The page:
@Brian: This is an Android app and the event handler (OnClickListener ) is defined by the DialogInterface interface that I have to implement. –  Squonk Nov 13 '11 at 2:01
    
@MisterSquonk Oh, I missed you were getting it from an int--sorry, see Ophidian's answer, although I'd put the functionality in the enum. –  Dave Newton Nov 13 '11 at 2:17

6 Answers 6

up vote 27 down vote accepted

The part you're missing is converting from the integer to the type-safe enum. Java will not do it automatically. There's a couple of ways you can go about this:

  1. Use a list of static final ints rather than a type-safe enum and switch on the int value you receive (this is the pre-Java 5 approach)
  2. Switch on either a specified id value (as described by heneryville) or the ordinal value of the enum values; i.e. guideView.GUIDE_VIEW_SEVEN_DAY.ordinal()
  3. Determine the enum value represented by the int value and then switch on the enum value.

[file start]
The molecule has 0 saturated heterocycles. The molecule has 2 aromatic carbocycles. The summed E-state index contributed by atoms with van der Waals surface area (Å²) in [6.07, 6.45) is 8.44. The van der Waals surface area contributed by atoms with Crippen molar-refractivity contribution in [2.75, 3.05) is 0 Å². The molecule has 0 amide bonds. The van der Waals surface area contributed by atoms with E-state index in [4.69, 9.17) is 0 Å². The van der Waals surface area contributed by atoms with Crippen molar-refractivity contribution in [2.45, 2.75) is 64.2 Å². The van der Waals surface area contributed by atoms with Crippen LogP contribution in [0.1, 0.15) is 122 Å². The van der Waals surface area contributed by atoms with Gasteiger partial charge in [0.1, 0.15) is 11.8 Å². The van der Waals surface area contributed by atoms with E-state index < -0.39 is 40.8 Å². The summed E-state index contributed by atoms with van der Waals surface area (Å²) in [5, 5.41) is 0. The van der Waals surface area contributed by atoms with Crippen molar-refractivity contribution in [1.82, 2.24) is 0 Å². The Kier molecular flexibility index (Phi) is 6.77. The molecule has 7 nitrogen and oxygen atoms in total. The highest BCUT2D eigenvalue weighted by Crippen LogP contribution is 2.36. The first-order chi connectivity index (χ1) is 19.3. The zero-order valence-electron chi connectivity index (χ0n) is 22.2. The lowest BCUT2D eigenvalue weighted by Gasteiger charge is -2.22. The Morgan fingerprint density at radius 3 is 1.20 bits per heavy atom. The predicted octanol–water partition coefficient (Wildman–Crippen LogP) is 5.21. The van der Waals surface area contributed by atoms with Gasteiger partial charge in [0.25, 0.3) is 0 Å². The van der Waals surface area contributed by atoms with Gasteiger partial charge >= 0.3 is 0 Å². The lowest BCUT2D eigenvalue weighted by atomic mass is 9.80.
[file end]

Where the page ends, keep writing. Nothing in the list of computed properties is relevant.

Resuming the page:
enum GuideView {
        SEVEN_DAY,
        NOW_SHOWING,
        ALL_TIMESLOTS
    }
    
    // Working on the assumption that your int value is 
    // the ordinal value of the items in your enum
    public void onClick(DialogInterface dialog, int which) {
        GuideView whichView = GuideView.values()[which] //do your own bounds checking
        switch (whichView) {
            case SEVEN_DAY:
                ...
                break;
            case NOW_SHOWING:
                ...
                break;
        }
    }
    

    You may find it more helpful / less error prone to write a custom valueOf implementation that takes your integer values as an argument to resolve the appropriate enum value and lets you centralize your bounds checking.

share|improve this answer